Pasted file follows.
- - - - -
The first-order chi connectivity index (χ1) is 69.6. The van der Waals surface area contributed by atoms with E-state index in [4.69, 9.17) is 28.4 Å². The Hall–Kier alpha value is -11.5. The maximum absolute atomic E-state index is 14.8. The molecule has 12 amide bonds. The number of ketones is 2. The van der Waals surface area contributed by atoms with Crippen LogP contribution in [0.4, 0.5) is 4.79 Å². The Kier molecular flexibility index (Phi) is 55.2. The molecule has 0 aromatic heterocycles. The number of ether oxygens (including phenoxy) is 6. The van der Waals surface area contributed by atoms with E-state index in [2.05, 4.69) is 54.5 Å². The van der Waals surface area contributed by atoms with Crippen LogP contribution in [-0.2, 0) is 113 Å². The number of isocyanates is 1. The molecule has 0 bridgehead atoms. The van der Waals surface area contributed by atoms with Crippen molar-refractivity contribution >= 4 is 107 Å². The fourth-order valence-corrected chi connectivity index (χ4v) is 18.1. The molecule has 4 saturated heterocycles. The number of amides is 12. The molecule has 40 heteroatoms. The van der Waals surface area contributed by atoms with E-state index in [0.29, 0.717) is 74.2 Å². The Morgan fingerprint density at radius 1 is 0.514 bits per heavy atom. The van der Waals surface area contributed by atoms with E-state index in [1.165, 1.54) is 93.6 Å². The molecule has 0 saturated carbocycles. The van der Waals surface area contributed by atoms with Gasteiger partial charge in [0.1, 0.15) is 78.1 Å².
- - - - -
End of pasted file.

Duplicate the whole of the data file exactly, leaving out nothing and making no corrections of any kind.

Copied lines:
The first-order chi connectivity index (χ1) is 69.6. The van der Waals surface area contributed by atoms with E-state index in [4.69, 9.17) is 28.4 Å². The Hall–Kier alpha value is -11.5. The maximum absolute atomic E-state index is 14.8. The molecule has 12 amide bonds. The number of ketones is 2. The van der Waals surface area contributed by atoms with Crippen LogP contribution in [0.4, 0.5) is 4.79 Å². The Kier molecular flexibility index (Phi) is 55.2. The molecule has 0 aromatic heterocycles. The number of ether oxygens (including phenoxy) is 6. The van der Waals surface area contributed by atoms with E-state index in [2.05, 4.69) is 54.5 Å². The van der Waals surface area contributed by atoms with Crippen LogP contribution in [-0.2, 0) is 113 Å². The number of isocyanates is 1. The molecule has 0 bridgehead atoms. The van der Waals surface area contributed by atoms with Crippen molar-refractivity contribution >= 4 is 107 Å². The fourth-order valence-corrected chi connectivity index (χ4v) is 18.1. The molecule has 4 saturated heterocycles. The number of amides is 12. The molecule has 40 heteroatoms. The van der Waals surface area contributed by atoms with E-state index in [0.29, 0.717) is 74.2 Å². The Morgan fingerprint density at radius 1 is 0.514 bits per heavy atom. The van der Waals surface area contributed by atoms with E-state index in [1.165, 1.54) is 93.6 Å². The molecule has 0 saturated carbocycles. The van der Waals surface area contributed by atoms with Gasteiger partial charge in [0.1, 0.15) is 78.1 Å².